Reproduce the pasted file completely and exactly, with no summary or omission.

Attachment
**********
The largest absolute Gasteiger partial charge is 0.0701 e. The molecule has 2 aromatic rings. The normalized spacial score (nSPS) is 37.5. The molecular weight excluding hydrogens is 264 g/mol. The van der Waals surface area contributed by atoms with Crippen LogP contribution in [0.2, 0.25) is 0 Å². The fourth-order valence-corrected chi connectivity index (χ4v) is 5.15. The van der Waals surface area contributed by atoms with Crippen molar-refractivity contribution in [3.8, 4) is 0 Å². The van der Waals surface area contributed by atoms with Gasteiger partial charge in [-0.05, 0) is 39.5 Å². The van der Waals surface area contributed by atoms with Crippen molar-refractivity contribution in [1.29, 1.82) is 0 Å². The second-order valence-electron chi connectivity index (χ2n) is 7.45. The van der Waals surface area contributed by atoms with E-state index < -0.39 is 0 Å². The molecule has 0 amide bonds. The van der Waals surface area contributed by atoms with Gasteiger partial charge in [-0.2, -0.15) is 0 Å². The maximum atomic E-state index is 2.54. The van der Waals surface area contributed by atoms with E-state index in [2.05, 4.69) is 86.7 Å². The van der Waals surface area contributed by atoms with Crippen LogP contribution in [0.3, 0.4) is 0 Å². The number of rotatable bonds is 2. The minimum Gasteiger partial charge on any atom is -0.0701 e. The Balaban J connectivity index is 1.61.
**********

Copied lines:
The largest absolute Gasteiger partial charge is 0.0701 e. The molecule has 2 aromatic rings. The normalized spacial score (nSPS) is 37.5. The molecular weight excluding hydrogens is 264 g/mol. The van der Waals surface area contributed by atoms with Crippen LogP contribution in [0.2, 0.25) is 0 Å². The fourth-order valence-corrected chi connectivity index (χ4v) is 5.15. The van der Waals surface area contributed by atoms with Crippen molar-refractivity contribution in [3.8, 4) is 0 Å². The van der Waals surface area contributed by atoms with Gasteiger partial charge in [-0.05, 0) is 39.5 Å². The van der Waals surface area contributed by atoms with Crippen molar-refractivity contribution in [1.29, 1.82) is 0 Å². The second-order valence-electron chi connectivity index (χ2n) is 7.45. The van der Waals surface area contributed by atoms with E-state index < -0.39 is 0 Å². The molecule has 0 amide bonds. The van der Waals surface area contributed by atoms with Gasteiger partial charge in [-0.2, -0.15) is 0 Å². The maximum atomic E-state index is 2.54. The van der Waals surface area contributed by atoms with E-state index in [2.05, 4.69) is 86.7 Å². The van der Waals surface area contributed by atoms with Crippen LogP contribution in [0.3, 0.4) is 0 Å². The number of rotatable bonds is 2. The minimum Gasteiger partial charge on any atom is -0.0701 e. The Balaban J connectivity index is 1.61.